• 3.8) In the preferred embodiment, the digital processing hardware would take the form of one or more field programmable logic arrays or custom ASIC. The advantage of using field programmable logic arrays is that the hardware can be updated at anytime. The main disadvantage of this technology is that it is not quite as fast as an ASIC. Alternatively, high-speed conventional digital processors may also be utilized to perform this image analysis and/or graphics generation task.
  • 3.9) As previously described, certain sections of this hardware may be incorporated in the HMD, possibly even to the point at which the entire VTV hardware exists within the portable HMD device. In such a case the VTV base station hardware would act only as a link between the HMD and the Internet or other network with all graphics image generation, image analysis and spatial object recognition occurring within the HMD itself.
  • 3.10) Note: The low order bits of the viewport address generator are run through a look up table address translator for the X and Y image axies which impose barrel distortion on the generated images. This provides the correct image distortion for the current field of view for the viewport. This hardware is not shown explicitly in FIG. 10 because it will probably be implemented within an FPGA or ASIC logic and thus comprises a part of the viewport address generator functional block. Likewise roll of the final image will likely be implemented in a similar fashion.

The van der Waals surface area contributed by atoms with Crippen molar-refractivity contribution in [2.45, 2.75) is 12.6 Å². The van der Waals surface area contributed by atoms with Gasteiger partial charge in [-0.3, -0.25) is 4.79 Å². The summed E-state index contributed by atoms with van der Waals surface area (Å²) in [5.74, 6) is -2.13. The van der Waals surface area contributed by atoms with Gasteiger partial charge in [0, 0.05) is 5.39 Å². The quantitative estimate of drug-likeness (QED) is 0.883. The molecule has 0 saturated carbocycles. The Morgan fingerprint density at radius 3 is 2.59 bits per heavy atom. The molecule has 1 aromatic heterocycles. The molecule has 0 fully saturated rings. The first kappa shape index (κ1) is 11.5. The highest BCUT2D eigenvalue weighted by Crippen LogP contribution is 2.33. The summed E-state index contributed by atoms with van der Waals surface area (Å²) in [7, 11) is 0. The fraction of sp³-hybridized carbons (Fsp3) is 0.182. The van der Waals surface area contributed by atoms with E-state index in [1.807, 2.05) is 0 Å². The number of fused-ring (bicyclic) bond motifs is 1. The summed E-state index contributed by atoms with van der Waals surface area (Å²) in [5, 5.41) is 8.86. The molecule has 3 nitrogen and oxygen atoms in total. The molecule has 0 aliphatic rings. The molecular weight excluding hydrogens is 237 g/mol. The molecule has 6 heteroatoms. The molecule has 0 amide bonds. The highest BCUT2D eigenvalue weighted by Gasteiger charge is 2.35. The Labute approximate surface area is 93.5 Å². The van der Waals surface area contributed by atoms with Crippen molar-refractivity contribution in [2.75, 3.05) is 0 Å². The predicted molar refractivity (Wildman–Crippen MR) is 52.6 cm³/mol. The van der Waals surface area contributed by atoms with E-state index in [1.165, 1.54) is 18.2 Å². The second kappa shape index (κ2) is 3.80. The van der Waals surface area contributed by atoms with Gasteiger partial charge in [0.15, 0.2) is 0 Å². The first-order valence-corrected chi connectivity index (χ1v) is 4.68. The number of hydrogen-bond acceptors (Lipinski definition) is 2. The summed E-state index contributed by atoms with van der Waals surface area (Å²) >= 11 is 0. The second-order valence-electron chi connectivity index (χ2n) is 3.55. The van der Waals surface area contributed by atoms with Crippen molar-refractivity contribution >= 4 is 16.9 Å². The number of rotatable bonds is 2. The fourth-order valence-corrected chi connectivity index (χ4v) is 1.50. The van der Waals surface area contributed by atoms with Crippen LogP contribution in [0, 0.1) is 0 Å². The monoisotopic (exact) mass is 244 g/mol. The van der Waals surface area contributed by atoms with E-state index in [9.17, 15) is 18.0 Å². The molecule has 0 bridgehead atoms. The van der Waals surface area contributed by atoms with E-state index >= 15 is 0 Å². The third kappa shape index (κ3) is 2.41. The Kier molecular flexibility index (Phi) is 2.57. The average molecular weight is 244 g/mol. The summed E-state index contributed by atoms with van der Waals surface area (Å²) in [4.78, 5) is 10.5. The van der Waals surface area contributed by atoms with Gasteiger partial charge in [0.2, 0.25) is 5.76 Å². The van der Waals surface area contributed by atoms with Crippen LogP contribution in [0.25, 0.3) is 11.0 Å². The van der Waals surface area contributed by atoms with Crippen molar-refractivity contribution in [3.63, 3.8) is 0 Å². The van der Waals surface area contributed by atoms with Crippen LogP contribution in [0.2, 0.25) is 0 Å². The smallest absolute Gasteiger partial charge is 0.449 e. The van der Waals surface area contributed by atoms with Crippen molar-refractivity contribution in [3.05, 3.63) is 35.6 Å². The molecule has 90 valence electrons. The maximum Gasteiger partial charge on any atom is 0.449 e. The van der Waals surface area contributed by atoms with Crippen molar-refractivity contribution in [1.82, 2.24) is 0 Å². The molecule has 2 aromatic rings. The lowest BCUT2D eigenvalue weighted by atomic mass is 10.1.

• 3.11) It should be noted that only viewport-0 is affected by the translation engine (Warp Engine), Viewport-1 is read out undistorted. This is necessary when using the superimpose and overlay augmented reality modes because VR-video material being played from storage has already been “flattened” (i.e. pincushion distorted) prior to being stored whereas the live video from the panoramic cameras on the HMD require distortion correction prior to being displayed by the system in Augmented Reality mode. After this preliminary distortion, images recorded by the panoramic cameras in the HMD should be geometrically accurate and suitable for storage as new VR material in their own right (i.e. they can become VR material). One of the primary roles of the Warp Engine is then to provide geometry correction and trimming of the panoramic camera's on the HMD. This includes the complex task of providing a seamless transition between camera views.

Exception Precessing: